SIDDHARTH had its World Premiere at the Venice Days Film Festival 2013 and its North American Premiere at the Toronto International Film Festival 2013. Both SIDDHARTH and Mehta’s latest sci-fi feature film, I’LL FOLLOW YOU DOWN, starring Haley Joel Osment, Gillian Anderson, Rufus Sewell and Victor Garber, will be out in cinemas this June.

According to Mehta, who was trained in science fiction fantasy, SIDDHARTH and I’LL FOLLOW YOU DOWN aren’t that different. “The environment in SIDDHARTH is totally foreign for Western viewers, so they’re still creating a world, like in a sci-fi movie,” he says.

SIDDHARTH

SIDDHARTH

For Metha, whose family is originally from the Indian province of Punjab and who spends several months in India every year, SIDDHARTH is his way of showing different forms of human compassion. Missing children is a sad and lucrative business in India, feeding the organ trade, sex trade and child labor. Many movies are made about these issues. “What we haven’t seen is a film where people are being nice to each other, showing a type of goodness in an environment where you wouldn’t expect people to be helpful,” Mehta says.

When Mahendra goes to the police station to file a report, on the advice of a police officer acquaintance, he gets help from a female police officer after initially getting scolded. “You people never learn. First you make the mistake, then you cry about it. Child labor is against the law… You could send him to school […] Educate him, so he can become something,” she says.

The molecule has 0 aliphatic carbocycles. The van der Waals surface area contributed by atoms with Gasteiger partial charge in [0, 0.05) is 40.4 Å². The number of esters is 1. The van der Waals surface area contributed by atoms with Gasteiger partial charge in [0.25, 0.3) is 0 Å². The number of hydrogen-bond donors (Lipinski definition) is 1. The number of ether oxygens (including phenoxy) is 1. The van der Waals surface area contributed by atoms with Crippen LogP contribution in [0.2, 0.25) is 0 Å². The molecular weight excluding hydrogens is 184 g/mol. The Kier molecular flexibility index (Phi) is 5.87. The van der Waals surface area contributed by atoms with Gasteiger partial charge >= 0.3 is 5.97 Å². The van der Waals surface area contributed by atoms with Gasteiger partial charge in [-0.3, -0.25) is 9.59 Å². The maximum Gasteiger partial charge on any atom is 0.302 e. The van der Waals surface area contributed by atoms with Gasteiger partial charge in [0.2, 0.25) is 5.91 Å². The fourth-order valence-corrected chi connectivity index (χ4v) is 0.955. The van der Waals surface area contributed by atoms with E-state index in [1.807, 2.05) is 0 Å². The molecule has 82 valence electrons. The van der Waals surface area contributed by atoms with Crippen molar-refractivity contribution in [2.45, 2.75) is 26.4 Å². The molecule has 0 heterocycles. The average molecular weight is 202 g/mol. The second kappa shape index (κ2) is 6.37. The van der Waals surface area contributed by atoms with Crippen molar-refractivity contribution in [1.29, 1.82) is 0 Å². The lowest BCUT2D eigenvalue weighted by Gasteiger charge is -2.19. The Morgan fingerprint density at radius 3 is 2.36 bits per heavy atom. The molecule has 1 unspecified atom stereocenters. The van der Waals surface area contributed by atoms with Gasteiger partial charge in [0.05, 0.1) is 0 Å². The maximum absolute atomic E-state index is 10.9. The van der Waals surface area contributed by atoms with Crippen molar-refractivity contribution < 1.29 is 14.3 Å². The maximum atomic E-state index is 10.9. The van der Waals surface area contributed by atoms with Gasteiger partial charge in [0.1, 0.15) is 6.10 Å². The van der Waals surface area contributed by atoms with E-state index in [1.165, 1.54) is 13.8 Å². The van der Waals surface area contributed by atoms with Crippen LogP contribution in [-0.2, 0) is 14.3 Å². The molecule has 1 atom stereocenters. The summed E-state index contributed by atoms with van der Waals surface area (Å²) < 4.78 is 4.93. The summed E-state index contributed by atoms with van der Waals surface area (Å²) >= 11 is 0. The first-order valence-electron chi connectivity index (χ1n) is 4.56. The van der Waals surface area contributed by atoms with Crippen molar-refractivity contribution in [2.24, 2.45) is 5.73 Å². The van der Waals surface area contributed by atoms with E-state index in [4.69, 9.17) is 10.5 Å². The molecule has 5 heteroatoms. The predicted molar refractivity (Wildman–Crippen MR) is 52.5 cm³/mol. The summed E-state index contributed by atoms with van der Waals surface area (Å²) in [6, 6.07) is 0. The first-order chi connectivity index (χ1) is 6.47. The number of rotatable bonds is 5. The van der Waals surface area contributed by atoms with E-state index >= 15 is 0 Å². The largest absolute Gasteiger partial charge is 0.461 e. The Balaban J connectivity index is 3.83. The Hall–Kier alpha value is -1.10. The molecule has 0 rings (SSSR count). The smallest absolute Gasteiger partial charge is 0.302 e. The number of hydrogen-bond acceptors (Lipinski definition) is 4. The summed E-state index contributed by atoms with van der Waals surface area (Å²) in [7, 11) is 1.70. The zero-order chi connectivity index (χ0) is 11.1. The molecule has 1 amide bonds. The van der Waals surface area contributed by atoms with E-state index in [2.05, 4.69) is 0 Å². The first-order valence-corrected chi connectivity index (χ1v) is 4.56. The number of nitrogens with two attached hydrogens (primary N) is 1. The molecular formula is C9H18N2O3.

Based on a real-life story, SIDDHARTH acts as a tool for cultural diplomacy. While an inherently Indian story, the film is shot in a more European or American style of cinema, incorporating Western aesthetics. “You have a chance to communicate to both sides,” Mehta says.

Normally such movies are shot in a controlled environment but for SIDDHARTH, Mehta put the characters in the real environment and had them completely integrated. “You plan every shot when there’s a dialogue. And when characters don’t speak, you shoot so much footage so that you can integrate it into the planned segments. It’s a different style from anything I’ve ever tried,” he says.

The film indeed features a great deal of busy street shots – one too many perhaps. It takes Mahendra an unrealistic amount of time and questions to customers and officers to find out the nature and location of Dongri, a vague place where stolen kids are taken. So many people have mobile phones, plus there are lots of cyber cafes in India, that it shouldn’t take so long for someone to find Dongri by doing a quick internet search.

The painful search for information, however, highlights Mahendra’s helplessness in coping with a situation far beyond his limited world. The world is much bigger than he understands and he can’t figure it out.
As his search continues, he hopes his son will return one day. But, as young kids on the street in Mumbai innocently tell him, “Maybe he got lucky and left this world.”

SIDDHARTH is featured, along with 11 other films, as part of this year’s World Cinema category.